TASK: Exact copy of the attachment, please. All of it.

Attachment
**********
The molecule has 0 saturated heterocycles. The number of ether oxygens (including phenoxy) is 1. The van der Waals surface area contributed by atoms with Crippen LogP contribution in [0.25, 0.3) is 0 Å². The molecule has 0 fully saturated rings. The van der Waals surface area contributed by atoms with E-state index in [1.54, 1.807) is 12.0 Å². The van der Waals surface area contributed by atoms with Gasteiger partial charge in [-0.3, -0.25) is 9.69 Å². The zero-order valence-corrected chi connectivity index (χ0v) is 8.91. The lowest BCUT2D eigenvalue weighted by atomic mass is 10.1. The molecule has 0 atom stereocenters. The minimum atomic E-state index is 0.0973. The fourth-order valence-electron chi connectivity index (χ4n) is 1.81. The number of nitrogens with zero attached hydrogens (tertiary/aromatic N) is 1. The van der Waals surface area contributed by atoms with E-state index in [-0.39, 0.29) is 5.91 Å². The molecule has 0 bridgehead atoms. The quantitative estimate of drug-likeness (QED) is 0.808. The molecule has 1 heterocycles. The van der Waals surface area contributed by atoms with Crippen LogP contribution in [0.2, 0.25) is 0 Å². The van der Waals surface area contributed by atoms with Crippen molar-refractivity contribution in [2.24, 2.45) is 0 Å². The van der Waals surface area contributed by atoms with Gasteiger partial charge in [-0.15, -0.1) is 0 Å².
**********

The molecule has 0 saturated heterocycles. The number of ether oxygens (including phenoxy) is 1. The van der Waals surface area contributed by atoms with Crippen LogP contribution in [0.25, 0.3) is 0 Å². The molecule has 0 fully saturated rings. The van der Waals surface area contributed by atoms with E-state index in [1.54, 1.807) is 12.0 Å². The van der Waals surface area contributed by atoms with Gasteiger partial charge in [-0.3, -0.25) is 9.69 Å². The zero-order valence-corrected chi connectivity index (χ0v) is 8.91. The lowest BCUT2D eigenvalue weighted by atomic mass is 10.1. The molecule has 0 atom stereocenters. The minimum atomic E-state index is 0.0973. The fourth-order valence-electron chi connectivity index (χ4n) is 1.81. The number of nitrogens with zero attached hydrogens (tertiary/aromatic N) is 1. The van der Waals surface area contributed by atoms with E-state index in [-0.39, 0.29) is 5.91 Å². The molecule has 0 bridgehead atoms. The quantitative estimate of drug-likeness (QED) is 0.808. The molecule has 1 heterocycles. The van der Waals surface area contributed by atoms with Crippen LogP contribution in [0.2, 0.25) is 0 Å². The van der Waals surface area contributed by atoms with Crippen molar-refractivity contribution in [2.24, 2.45) is 0 Å². The van der Waals surface area contributed by atoms with Gasteiger partial charge in [-0.15, -0.1) is 0 Å².